The scientist’s investigation covers issues in Adsorption, Physisorption, Porosity, Characterization and Microporous material. His Adsorption research integrates issues from Porous medium, Mesoporous material and Nitrogen. In his research, Oxygen is intimately related to Sorption isotherm, which falls under the overarching field of Physisorption.
His study in the field of Porosimetry also crosses realms of Gas solid. His research integrates issues of Nanoporous, Porous solids, Molecule and Nanopore in his study of Characterization. His biological study deals with issues like Mineralogy, which deal with fields such as Supercritical adsorption.
His main research concerns Adsorption, Inorganic chemistry, Microporous material, Physisorption and Porosity. He studies Capillary condensation, a branch of Adsorption. His studies in Inorganic chemistry integrate themes in fields like Oxide, Water vapor, Calcination, Aqueous solution and Chloride.
His Microporous material research is multidisciplinary, incorporating perspectives in Carbon, Molecule, Mineralogy and Chromatography. As a member of one scientific family, Kenneth S. W. Sing mostly works in the field of Physisorption, focusing on Characterization and, on occasion, Porous solids. His Porosity research is multidisciplinary, incorporating elements of Crystallography, Monolayer and Ammonia.
Kenneth S. W. Sing spends much of his time researching Adsorption, Physisorption, Porosity, Inorganic chemistry and Microporous material. His research in Adsorption is mostly focused on BET theory. His research integrates issues of Saturation, Monolayer, Nanotechnology and Kelvin equation in his study of Physisorption.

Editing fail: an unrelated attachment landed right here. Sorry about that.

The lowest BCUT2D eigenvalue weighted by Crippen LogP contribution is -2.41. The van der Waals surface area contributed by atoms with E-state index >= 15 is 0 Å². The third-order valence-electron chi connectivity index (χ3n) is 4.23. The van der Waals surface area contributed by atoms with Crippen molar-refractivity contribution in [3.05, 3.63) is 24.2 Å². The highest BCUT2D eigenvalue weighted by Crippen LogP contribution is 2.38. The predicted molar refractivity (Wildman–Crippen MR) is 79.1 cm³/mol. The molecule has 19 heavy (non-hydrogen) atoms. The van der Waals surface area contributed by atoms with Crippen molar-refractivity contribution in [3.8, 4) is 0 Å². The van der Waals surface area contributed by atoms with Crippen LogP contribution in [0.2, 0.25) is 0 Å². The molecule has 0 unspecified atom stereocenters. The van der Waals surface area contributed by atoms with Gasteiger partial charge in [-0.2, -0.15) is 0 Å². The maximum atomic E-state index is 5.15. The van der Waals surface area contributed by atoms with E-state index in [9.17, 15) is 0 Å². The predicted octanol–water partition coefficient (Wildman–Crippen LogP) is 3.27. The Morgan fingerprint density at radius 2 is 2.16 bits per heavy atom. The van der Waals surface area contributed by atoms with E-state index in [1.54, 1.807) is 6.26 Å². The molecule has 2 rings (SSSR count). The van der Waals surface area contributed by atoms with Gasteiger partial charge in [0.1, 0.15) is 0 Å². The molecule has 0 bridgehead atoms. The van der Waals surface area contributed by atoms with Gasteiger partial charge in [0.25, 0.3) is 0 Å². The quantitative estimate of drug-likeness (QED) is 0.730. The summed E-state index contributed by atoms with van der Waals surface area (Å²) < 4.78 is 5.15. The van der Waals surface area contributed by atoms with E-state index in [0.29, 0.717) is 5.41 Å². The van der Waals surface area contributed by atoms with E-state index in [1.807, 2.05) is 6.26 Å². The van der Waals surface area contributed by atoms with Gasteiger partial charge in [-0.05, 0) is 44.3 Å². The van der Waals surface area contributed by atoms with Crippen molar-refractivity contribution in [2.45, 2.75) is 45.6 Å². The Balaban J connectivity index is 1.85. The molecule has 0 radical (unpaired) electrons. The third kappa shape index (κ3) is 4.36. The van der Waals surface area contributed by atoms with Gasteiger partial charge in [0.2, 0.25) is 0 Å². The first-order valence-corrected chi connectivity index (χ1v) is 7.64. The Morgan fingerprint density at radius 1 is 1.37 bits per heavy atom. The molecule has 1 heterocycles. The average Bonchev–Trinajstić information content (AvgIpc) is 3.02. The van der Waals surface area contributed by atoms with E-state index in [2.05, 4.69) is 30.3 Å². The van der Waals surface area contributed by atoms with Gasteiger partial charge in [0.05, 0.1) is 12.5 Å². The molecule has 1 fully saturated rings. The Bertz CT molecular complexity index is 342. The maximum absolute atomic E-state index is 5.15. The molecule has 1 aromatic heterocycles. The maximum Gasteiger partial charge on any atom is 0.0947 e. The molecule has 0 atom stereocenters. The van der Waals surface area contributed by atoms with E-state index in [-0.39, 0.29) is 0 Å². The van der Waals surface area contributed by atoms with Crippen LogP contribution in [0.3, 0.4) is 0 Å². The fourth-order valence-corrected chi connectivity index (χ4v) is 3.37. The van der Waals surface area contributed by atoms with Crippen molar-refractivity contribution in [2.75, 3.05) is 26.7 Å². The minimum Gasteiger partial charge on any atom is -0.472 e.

His Porosity study integrates concerns from other disciplines, such as Molecule and Capillary condensation. His Inorganic chemistry research is multidisciplinary, relying on both Oxide, Texture, Amorphous solid, Catalysis and Aluminium. His Microporous material study also includes
Kenneth S. W. Sing mainly investigates Adsorption, Microporous material, Chemical nomenclature, Porosimetry and Physisorption. His Adsorption study frequently draws connections between adjacent fields such as Crystallinity. His Microporous material study incorporates themes from Inorganic chemistry, Porosity and Mesoporous material.
His Porosity study often links to related topics such as Chloride. Kenneth S. W. Sing works mostly in the field of Porosimetry, limiting it down to topics relating to Capillary condensation and, in certain cases, Analytical chemistry, as a part of the same area of interest. Physisorption is closely attributed to Kelvin equation in his study.
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Reporting physisorption data for gas/solid systems with special reference to the determination of surface area and porosity (Recommendations 1984)
Kenneth S. W. Sing.
Pure and Applied Chemistry (1985)
Adsorption, Surface Area and Porosity
S. J. Gregg;K. S. W. Sing;H. W. Salzberg.
Adsorption by Powders and Porous Solids: Principles, Methodology and Applications
Françoise Rouquerol;Jean Rouquerol;Kenneth Stafford William Sing.
Physisorption of gases, with special reference to the evaluation of surface area and pore size distribution (IUPAC Technical Report)
Matthias Thommes;Katsumi Kaneko;Alexander V. Neimark;James P. Olivier.
Pure and Applied Chemistry (2015)
Recommendations for the characterization of porous solids (Technical Report)
J. Rouquerol;D. Avnir;C. W. Fairbridge;D. H. Everett.
Pure and Applied Chemistry (1994)
Reporting physisorption data for gas/solid systems with special reference to the determination of surface area and porosity (Provisional)
K. S. W. Sing.
Pure and Applied Chemistry (1982)
Surface Area and Porosity
Alexander V. Neimark;Kenneth S. W. Sing;Matthias Thommes.
Handbook of Heterogeneous Catalysis (2008)
Handbook of porous solids
Ferdi Schüth;K. S. W. Sing;J. Weitkamp.
Reporting Physisorption Data for Gas/Solid Systems
Kenneth S. W. Sing;Douglas H. Everett;R. A. W. Haul;L. Moscou.
Handbook of Heterogeneous Catalysis (2008)
Adsorption, surface area, and porosity
Sidney John Gregg;Kenneth Stafford William Sing.
Published in <b>1995</b> in London by Academic press (1995)
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